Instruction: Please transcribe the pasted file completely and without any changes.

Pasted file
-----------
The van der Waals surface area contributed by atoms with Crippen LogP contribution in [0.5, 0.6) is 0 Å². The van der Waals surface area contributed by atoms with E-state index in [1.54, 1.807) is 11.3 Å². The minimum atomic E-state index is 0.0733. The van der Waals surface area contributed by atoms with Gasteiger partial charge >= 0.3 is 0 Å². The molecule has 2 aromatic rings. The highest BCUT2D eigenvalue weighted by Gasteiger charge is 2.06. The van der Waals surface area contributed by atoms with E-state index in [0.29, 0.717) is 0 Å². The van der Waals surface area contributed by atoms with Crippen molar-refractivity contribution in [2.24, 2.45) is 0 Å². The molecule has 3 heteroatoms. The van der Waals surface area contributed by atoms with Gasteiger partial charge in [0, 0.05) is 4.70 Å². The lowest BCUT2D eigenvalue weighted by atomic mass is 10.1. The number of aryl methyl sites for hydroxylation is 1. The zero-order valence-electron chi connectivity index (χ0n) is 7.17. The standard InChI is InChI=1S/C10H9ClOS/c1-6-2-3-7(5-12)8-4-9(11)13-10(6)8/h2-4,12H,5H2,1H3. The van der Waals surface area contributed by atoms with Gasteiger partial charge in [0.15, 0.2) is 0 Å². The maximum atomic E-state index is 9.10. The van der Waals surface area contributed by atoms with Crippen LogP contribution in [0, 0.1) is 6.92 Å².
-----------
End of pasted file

The van der Waals surface area contributed by atoms with Crippen LogP contribution in [0.5, 0.6) is 0 Å². The van der Waals surface area contributed by atoms with E-state index in [1.54, 1.807) is 11.3 Å². The minimum atomic E-state index is 0.0733. The van der Waals surface area contributed by atoms with Gasteiger partial charge >= 0.3 is 0 Å². The molecule has 2 aromatic rings. The highest BCUT2D eigenvalue weighted by Gasteiger charge is 2.06. The van der Waals surface area contributed by atoms with E-state index in [0.29, 0.717) is 0 Å². The van der Waals surface area contributed by atoms with Crippen molar-refractivity contribution in [2.24, 2.45) is 0 Å². The molecule has 3 heteroatoms. The van der Waals surface area contributed by atoms with Gasteiger partial charge in [0, 0.05) is 4.70 Å². The lowest BCUT2D eigenvalue weighted by atomic mass is 10.1. The number of aryl methyl sites for hydroxylation is 1. The zero-order valence-electron chi connectivity index (χ0n) is 7.17. The standard InChI is InChI=1S/C10H9ClOS/c1-6-2-3-7(5-12)8-4-9(11)13-10(6)8/h2-4,12H,5H2,1H3. The van der Waals surface area contributed by atoms with Gasteiger partial charge in [0.15, 0.2) is 0 Å². The maximum atomic E-state index is 9.10. The van der Waals surface area contributed by atoms with Crippen LogP contribution in [0, 0.1) is 6.92 Å².